I am very pleased to announce poliastro 0.4.0, a MIT licensed, pure
Python library for studying Orbital Mechanics and Astrodynamics problems!
This release several new features:
* Angle conversion functions
* Equinoctial elements
* Numerical propagation
* Python 3.5 and NumPy 1.10 compatibility
You can install it using either pip or conda:
$ pip install poliastro
$ conda install poliastro --channel poliastro
If you want to see an overview of poliastro capabilities, check out this
IPython notebook describing how to plot the trajectory of rover
Curiosity to Mars:
poliastro is an open source collection of Python subroutines for solving
problems in Astrodynamics and Orbital Mechanics. It combines cutting
edge technologies like Python JIT compiling (using numba) with young,
well developed astronomy packages (like astropy and jplephem) to provide
a user friendly API for solving Astrodynamics problems. It is therefore
a experiment to mix the best Python open source practices with my love
for Orbital Mechanics.
The User Guide explains the basic use of the library and examples are
provided in the form of IPython notebooks. See the "What's new" document
and the GitHub log for a complete list of
The project is still a work in progress and the codebase is subject to
Contributions, bug reports, suggestions and advice are more than welcome!
Juan Luis Cano
I'm happy to announce pytest 2.8.5 has been released.
This release is supposed to be drop-in compatible to 2.8.4
pytest is a mature Python testing tool with more than a 1100 tests
against itself, passing on many different interpreters and platforms.
See below for the changes and see docs at:
As usual, you can upgrade from pypi via::
pip install -U pytest
Thanks to all who contributed to this release, among them:
The py.test Development Team
2.8.5 (compared to 2.8.4)
- fix #1243: fixed issue where class attributes injected during collection
could break pytest.
PR by Alexei Kozlenok, thanks Ronny Pfannschmidt and Bruno Oliveira for
the review and help.
- fix #1074: precompute junitxml chunks instead of storing the whole tree
Thanks Bruno Oliveira for the report and Ronny Pfannschmidt for the PR
- fix #1238: fix ``pytest.deprecated_call()`` receiving multiple arguments
(Regression introduced in 2.8.4). Thanks Alex Gaynor for the report and
Bruno Oliveira for the PR.
Just released tox-2.3.0, the python test configuration and automation tool.
It brings some important bug fixes and more hooks related to testenvironment
creation and installation, allowing upcoming plugins like tox-debian to add
extra steps during installation.
I'd like to send special thanks to the Tryton foundation who organized
some funding in order to tackle the proper fixing of a serious
regression of tox-2.2 (see changelog below). thanks also to David Stanek,
Julien Castets, Nelfin for their contributions.
You'll find the current docs for tox here:
and have fun,
about me: http://holgerkrekel.net/about-me/
- DEPRECATE use of "indexservers" in tox.ini. It complicates
the internal code and it is recommended to rather use the
devpi system for managing indexes for pip.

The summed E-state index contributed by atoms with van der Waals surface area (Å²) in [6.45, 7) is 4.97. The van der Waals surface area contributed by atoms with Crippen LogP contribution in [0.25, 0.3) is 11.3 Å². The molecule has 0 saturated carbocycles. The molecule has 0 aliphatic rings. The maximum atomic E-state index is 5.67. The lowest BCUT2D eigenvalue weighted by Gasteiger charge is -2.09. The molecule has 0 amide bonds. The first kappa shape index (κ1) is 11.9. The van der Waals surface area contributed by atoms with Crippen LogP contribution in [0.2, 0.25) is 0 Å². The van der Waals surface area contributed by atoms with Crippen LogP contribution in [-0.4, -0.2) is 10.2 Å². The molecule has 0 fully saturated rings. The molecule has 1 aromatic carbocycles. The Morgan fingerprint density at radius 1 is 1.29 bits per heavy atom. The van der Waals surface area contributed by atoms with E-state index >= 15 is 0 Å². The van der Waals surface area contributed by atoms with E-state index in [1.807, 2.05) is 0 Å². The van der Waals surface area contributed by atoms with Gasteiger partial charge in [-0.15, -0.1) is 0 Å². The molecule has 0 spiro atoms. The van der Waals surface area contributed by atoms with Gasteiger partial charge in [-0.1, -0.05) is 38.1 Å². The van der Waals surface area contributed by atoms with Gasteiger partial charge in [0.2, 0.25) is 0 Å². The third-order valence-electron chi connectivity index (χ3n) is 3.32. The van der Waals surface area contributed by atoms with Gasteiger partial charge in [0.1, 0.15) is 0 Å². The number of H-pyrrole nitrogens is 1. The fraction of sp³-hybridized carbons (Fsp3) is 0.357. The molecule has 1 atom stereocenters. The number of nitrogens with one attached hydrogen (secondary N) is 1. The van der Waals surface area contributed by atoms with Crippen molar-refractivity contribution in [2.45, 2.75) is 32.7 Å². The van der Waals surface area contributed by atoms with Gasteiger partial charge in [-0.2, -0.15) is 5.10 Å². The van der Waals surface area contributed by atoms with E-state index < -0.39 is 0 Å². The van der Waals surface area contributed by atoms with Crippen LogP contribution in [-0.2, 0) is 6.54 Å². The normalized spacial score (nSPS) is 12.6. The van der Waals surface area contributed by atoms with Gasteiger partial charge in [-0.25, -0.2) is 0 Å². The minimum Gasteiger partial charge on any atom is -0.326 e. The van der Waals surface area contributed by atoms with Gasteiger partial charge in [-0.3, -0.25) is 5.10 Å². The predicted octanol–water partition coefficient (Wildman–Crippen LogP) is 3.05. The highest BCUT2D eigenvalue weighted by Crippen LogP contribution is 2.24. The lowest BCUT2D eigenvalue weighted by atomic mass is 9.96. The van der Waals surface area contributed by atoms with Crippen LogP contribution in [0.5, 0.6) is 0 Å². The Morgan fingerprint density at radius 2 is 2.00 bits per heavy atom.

- fix issue285: make setenv processing fully lazy to fix regressions
of tox-2.2.X and so that we can now have testenv attributes like
"basepython" depend on environment variables that are set in
a setenv section. Thanks Nelfin for some tests and initial
work on a PR.
- allow "#" in commands. This is slightly incompatible with commands
sections that used a comment after a "\" line continuation.
Thanks David Stanek for the PR.
- fix issue289: fix build_sphinx target, thanks Barry Warsaw.
- fix issue252: allow environment names with special characters.
Thanks Julien Castets for initial PR and patience.
- introduce experimental tox_testenv_create(venv, action) and
tox_testenv_install_deps(venv, action) hooks to allow
plugins to do additional work on creation or installing
deps. These hooks are experimental mainly because of
the involved "venv" and session objects whose current public
API is not fully guranteed.
- internal: push some optional object creation into tests because
tox core doesn't need it.
It's my pleasure to announce to you that PyLint and its Astroid library
have migrated to git from mercurial and have migrated from BitBucket to the
Python Code-Quality Authority (PyCQA) organization on GitHub.
The new URLs are:
- PyLint: https://github.com/pycqa/pylint
- Astroid: https://github.com/pycqa/astroid
For those who do not know, Pylint (http://www.pylint.org/) is a Python
source code analyzer which looks for programming errors, helps enforcing a
coding standard and sniffs for some code smells. Astroid provides a common
base representation of python source code for projects such as pychecker,
Flake8, mccabe, pep8, and pyflakes core developer
PyCA/cryptography (https://github.com/pyca/cryptography) 1.1.2 has been released. cryptography is a package which provides cryptographic recipes and primitives to Python developers. Our goal is for it to be your "cryptographic standard library". We support Python 2.6-2.7, Python 3.3+, and PyPy.
* Fixed a SIGBUS crash with the OS X wheels caused by redefinition of a method.
* Fixed a runtime error "undefined symbol EC_GFp_nistp224_method" that occurred with some OpenSSL installations.
* Updated Windows and OS X wheels to be compiled against OpenSSL 1.0.2e.
-Paul Kehrer (reaperhulk)
Announcing Cpyx version 0.2
Cpyx is a utility to automatically build C and Cython code using either
distutils or command line cython and gcc. Numpy is supported in both cases.
The two core functions are cc and cpyx which compile c sources and
cython+c sources respecively.
* "cc" builds a shared library from all included inputs, using path
resolution and quoting to aid in debugging issues (gcc commands should
run verbatim from any directory).
* "cpyx" builds multiple c and cython sources into a python extension